Why Tihar is called “The Festivals of lights”? One of the major festivals in Nepal is Tihar, the festival of lights. This is an incredible cultural festival that brings fun-filled days to people's lives. It is basically one of the most important festivals since it demonstrates an immense contribution not only to humans and God but also to animals that establish an intimate relationship with humans, i.e. crow, cow, dog, and ox. The Tihar festival, therefore, reflects the angelic attachment among humans and other animals. During festivals, traveling to Nepal offers you a great opportunity to involve yourself in the country's cultural beauty. Tihar is one of those instances where traveling in Nepal gives you a beautiful cultural experience. When Tihar is celebrated? In Nepal, according to the Hindu calendar, Tihar (Deepawali) is celebrated on the night of the New Moon in the month of Kartik. The entire festival lasts from two days before Tihar until two days after Tihar, making it a grand celebration for five days. During this festival, the whole country is enjoying a long weeks’ vacation. As per the English calendar, in the month from late October to the beginning of November, Tihar is celebrated. In 2020, Deepawali will be celebrated in Nepal on 14 November. How Tihar is celebrated? It's another Hindu festival that is celebrated in Nepal and India as well. This is a light festival that occurs in late October or early November. The festivities will run for five days. It's an annual festival held on autumn's vivid blue days. Tihar is mostly about worshiping the Hindu Goddess of Prosperity or Riches (Goddess Laxmi) and cooking great food at home, brothers and sisters shopping for presents, flying kites, renovating homes and streets, playing cards with friends, relaxing and resting, and ultimately ending the festival with Bhai tika. The festival's last day is known as Tika Day or Bhai Tika Day.
On the very first day, we worshipped Crow, the messenger of Yama. A good meal is cooked by the family early in the morning on the first day of Tihar. Each family member takes the first portion of the meal on a platter outside. People think it would keep their beloved ones happy and safe to feed the crows. Worshiping them, it is believed, would bring good fortune to the home. This day marks the start of the festival of Tihar.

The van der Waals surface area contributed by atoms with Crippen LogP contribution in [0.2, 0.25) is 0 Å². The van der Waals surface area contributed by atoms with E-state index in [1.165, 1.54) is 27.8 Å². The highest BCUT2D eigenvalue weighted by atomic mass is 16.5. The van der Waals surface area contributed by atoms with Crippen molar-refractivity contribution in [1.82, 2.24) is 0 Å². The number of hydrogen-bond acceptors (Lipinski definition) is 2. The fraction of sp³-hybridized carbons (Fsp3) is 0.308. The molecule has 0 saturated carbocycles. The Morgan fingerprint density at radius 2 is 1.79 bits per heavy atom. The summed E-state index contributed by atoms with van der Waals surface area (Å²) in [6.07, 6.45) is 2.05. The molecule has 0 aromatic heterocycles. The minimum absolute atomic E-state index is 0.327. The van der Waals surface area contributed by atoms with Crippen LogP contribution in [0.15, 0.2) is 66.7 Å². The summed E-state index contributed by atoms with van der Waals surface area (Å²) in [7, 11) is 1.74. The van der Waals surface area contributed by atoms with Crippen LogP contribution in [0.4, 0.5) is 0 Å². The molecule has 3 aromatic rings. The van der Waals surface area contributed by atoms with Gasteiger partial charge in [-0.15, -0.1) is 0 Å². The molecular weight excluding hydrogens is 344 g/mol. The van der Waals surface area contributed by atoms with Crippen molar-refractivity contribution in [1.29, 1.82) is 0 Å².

A police officer sprinkles colored powder onto a police dog at Nepal's Central Police Dog Training School as part of the Diwali festival, also known as Tihar Festival, in Kathmandu, October 22, 2014. (EPA/NARENDRA SHRESTHA)[/caption] The second day is celebrated by worshipping dogs, whether it's your own or some other nearby stray dog. They are a sign of faithfulness and true friendship and have been praised for being the best friend of a man all the time. They are worshipped with garlands and fed with tasty meals as they protect our homes and lives in order to understand and acknowledge the influence of dogs in our lives.
One of the festival's most important days is Laxmi Puja, on which day the Goddess of Wealth (Laxmi) is worshipped by Puja, decoration, candle lights, and oil lamps in every household in the entire Nepali Kingdom. People clean their homes on the day of Laxmi Puja and decorate them with lights. In front of the main doors, a small mandap is usually made and a path made of smaller increments or red mud is painted from the entrance gates to the area where the puja is to take place. Only with family members involved in it, the puja is a private occasion. On this day, people actually enjoy playing Deusi Bhailo and cards.
Three separate recognized pujas occur on the fourth day of Tihar, depending on the cultural history of the people. Goru Tihar or Goru Puja (worship of the oxen) is observed. People who practice Vaishnabism perform Govardhan Puja, which is Govardhan mountain worship. Cow dung is taken and worshipped as a symbol of the mountain. In addition, the majority of the Newar community performs Maha Puja at the night. This day is often seen as the beginning of the new calendar year of Nepal Sambat,
Bhai Tika, the fifth day, is celebrated when sisters placed colorful tika on their brothers' foreheads, offering blessings for long and safe lives. They also offer their brothers gifts and sweets as well. The brothers, in exchange, give gifts and money to their sisters and pray for their sisters too. The family gathers to celebrate tasty cuisines and enjoy them. Those travelers who love to explore cultures, religions, and live semi-nomadic lives are also welcome to Nepal, along with core trekking. Nepal is not limited to diverse cultures, but to diverse environments, altitudes, and nature, which are dramatically expanded. In addition, during Dashain Tihar, trekking is full of cultural experiences and joyful festivities along with the right time for trekking, serving the hypnotic clear views of the giant and magnificent Himalayan region and its desirable climate.